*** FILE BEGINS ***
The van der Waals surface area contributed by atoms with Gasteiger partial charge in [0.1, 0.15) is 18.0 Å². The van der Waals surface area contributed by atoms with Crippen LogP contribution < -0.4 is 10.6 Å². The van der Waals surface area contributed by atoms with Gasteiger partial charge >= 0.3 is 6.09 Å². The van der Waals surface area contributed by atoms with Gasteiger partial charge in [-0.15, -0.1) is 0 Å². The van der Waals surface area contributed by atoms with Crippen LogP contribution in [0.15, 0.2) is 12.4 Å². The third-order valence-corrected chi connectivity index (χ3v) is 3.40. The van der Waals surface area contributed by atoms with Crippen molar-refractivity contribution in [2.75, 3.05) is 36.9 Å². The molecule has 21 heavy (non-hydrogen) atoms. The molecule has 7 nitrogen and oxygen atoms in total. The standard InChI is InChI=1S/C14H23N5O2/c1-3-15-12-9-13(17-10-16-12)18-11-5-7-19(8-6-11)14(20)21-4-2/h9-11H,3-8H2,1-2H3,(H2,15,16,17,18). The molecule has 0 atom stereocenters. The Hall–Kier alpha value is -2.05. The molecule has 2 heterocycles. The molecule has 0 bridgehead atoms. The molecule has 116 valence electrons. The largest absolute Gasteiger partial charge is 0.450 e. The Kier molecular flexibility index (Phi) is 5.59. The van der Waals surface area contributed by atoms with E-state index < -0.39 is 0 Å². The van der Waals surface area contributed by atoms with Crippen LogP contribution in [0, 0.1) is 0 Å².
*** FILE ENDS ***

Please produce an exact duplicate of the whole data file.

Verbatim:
The van der Waals surface area contributed by atoms with Gasteiger partial charge in [0.1, 0.15) is 18.0 Å². The van der Waals surface area contributed by atoms with Crippen LogP contribution < -0.4 is 10.6 Å². The van der Waals surface area contributed by atoms with Gasteiger partial charge >= 0.3 is 6.09 Å². The van der Waals surface area contributed by atoms with Gasteiger partial charge in [-0.15, -0.1) is 0 Å². The van der Waals surface area contributed by atoms with Crippen LogP contribution in [0.15, 0.2) is 12.4 Å². The third-order valence-corrected chi connectivity index (χ3v) is 3.40. The van der Waals surface area contributed by atoms with Crippen molar-refractivity contribution in [2.75, 3.05) is 36.9 Å². The molecule has 21 heavy (non-hydrogen) atoms. The molecule has 7 nitrogen and oxygen atoms in total. The standard InChI is InChI=1S/C14H23N5O2/c1-3-15-12-9-13(17-10-16-12)18-11-5-7-19(8-6-11)14(20)21-4-2/h9-11H,3-8H2,1-2H3,(H2,15,16,17,18). The molecule has 0 atom stereocenters. The Hall–Kier alpha value is -2.05. The molecule has 2 heterocycles. The molecule has 0 bridgehead atoms. The molecule has 116 valence electrons. The largest absolute Gasteiger partial charge is 0.450 e. The Kier molecular flexibility index (Phi) is 5.59. The van der Waals surface area contributed by atoms with E-state index < -0.39 is 0 Å². The van der Waals surface area contributed by atoms with Crippen LogP contribution in [0, 0.1) is 0 Å².